School funding is a common problem that most districts face. There is never enough money to go around regardless if it is an elementary school or high school. One strategy to get schools back in the black is to eliminate teachers. While this does save money, it can also bring up class sizes to a pretty large number.
As class sizes go up, we often hear from those in charge that adding five or six students to a class does not affect overall academic achievement. However, if you have been an educator in a classroom or even a special guest speaker, you know there is a huge difference between teaching a class of 20 or a class of 30. Of course, there are the usual behavioral issues, but there is research that shows improved academic achievement goes hand in hand with manageable class sizes.
Tennessee: Project STAR for Elementary Students
In the late 1980s, Project STAR was created in the state of Tennessee. It lasted for four years and was an interesting study that took about 12,000 kindergartens to third-grade students and placed them in one of three types of classrooms. They were either placed in classes that contained 13 to 17 students, 22 to 25 students, or over 25 students.
The students in the classes that had 13 to 17 students scored eight percent higher in reading and nine percent higher in math than the medium-sized group alone. As the students became older, the benefits did not stop there. The kids that were in the smaller class went on to college at a much higher rate than the other two groups. This included all the minority students as well.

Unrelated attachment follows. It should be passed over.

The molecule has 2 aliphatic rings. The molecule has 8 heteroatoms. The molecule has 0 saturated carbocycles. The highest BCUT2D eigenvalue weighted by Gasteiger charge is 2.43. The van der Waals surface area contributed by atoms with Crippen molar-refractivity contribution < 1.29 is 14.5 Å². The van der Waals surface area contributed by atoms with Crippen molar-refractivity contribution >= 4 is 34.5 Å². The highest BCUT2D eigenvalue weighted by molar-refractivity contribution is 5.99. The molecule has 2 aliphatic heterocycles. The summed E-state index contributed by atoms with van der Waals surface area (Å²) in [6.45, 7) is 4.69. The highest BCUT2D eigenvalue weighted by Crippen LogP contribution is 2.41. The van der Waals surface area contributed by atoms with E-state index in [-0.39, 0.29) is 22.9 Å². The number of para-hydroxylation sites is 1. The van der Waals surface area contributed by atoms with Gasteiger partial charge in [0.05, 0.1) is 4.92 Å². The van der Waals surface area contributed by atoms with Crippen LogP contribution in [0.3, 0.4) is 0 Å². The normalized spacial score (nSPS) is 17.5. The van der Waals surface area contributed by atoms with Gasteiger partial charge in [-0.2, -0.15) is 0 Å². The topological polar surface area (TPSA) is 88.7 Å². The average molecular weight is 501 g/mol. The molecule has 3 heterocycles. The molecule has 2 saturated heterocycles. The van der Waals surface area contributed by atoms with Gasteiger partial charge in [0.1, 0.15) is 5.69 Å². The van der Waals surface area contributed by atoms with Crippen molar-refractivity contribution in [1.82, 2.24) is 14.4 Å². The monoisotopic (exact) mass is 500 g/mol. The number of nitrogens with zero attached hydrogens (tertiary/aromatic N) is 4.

High School Academic Achievement
It was determined by the US Department of Education that small class sizes were responsible for a higher level of student academic achievement more than anything else. Furthermore, it beat out school size and even teacher credentials. About 2,500 students coming from all 50 states had their scores examined and class sizes were the best predictor for academic success. In fact, the differences were noted even more so at the high school level.
Experience as a Student and Teacher
Up until junior high, I attended a school where there were only about seven or eight students in my class every year. I earned high grades consistently as the class always benefitted from a teacher providing us personal instruction. My grades during these years were higher than the rest of my grades for my academic career.
During my teaching career, most of my classes usually end up right around 22 to 25 students. However, for a few years, I put my credentials as a Reading Specialist to use and worked with only small groups. Some of these groups got to as high as eight students. With such low numbers, my students were able to make large leaps in their academic achievement.
The next time administration and the school board starts to discuss increasing class sizes, bombard them with research that demonstrates in doing so, they are putting the students’ academic achievement at risk.
If you would like to learn more about best teaching practices, iAchieve offers professional development workshops that should help you turn your classroom into the most productive at your school.
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